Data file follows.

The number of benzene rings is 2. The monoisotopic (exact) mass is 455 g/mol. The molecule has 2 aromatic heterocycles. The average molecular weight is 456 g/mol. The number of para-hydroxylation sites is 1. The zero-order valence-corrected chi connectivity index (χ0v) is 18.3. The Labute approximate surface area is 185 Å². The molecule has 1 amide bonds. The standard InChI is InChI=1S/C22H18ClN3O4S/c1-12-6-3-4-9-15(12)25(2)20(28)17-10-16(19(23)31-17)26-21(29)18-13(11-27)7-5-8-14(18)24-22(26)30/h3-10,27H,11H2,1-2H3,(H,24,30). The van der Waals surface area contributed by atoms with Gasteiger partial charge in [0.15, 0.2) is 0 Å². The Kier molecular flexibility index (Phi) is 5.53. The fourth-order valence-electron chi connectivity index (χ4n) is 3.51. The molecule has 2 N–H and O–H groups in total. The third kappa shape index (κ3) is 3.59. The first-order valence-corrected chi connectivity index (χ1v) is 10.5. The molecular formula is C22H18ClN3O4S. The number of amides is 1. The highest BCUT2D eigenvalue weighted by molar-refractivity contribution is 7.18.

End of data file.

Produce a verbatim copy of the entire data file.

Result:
The number of benzene rings is 2. The monoisotopic (exact) mass is 455 g/mol. The molecule has 2 aromatic heterocycles. The average molecular weight is 456 g/mol. The number of para-hydroxylation sites is 1. The zero-order valence-corrected chi connectivity index (χ0v) is 18.3. The Labute approximate surface area is 185 Å². The molecule has 1 amide bonds. The standard InChI is InChI=1S/C22H18ClN3O4S/c1-12-6-3-4-9-15(12)25(2)20(28)17-10-16(19(23)31-17)26-21(29)18-13(11-27)7-5-8-14(18)24-22(26)30/h3-10,27H,11H2,1-2H3,(H,24,30). The van der Waals surface area contributed by atoms with Gasteiger partial charge in [0.15, 0.2) is 0 Å². The Kier molecular flexibility index (Phi) is 5.53. The fourth-order valence-electron chi connectivity index (χ4n) is 3.51. The molecule has 2 N–H and O–H groups in total. The third kappa shape index (κ3) is 3.59. The first-order valence-corrected chi connectivity index (χ1v) is 10.5. The molecular formula is C22H18ClN3O4S. The number of amides is 1. The highest BCUT2D eigenvalue weighted by molar-refractivity contribution is 7.18.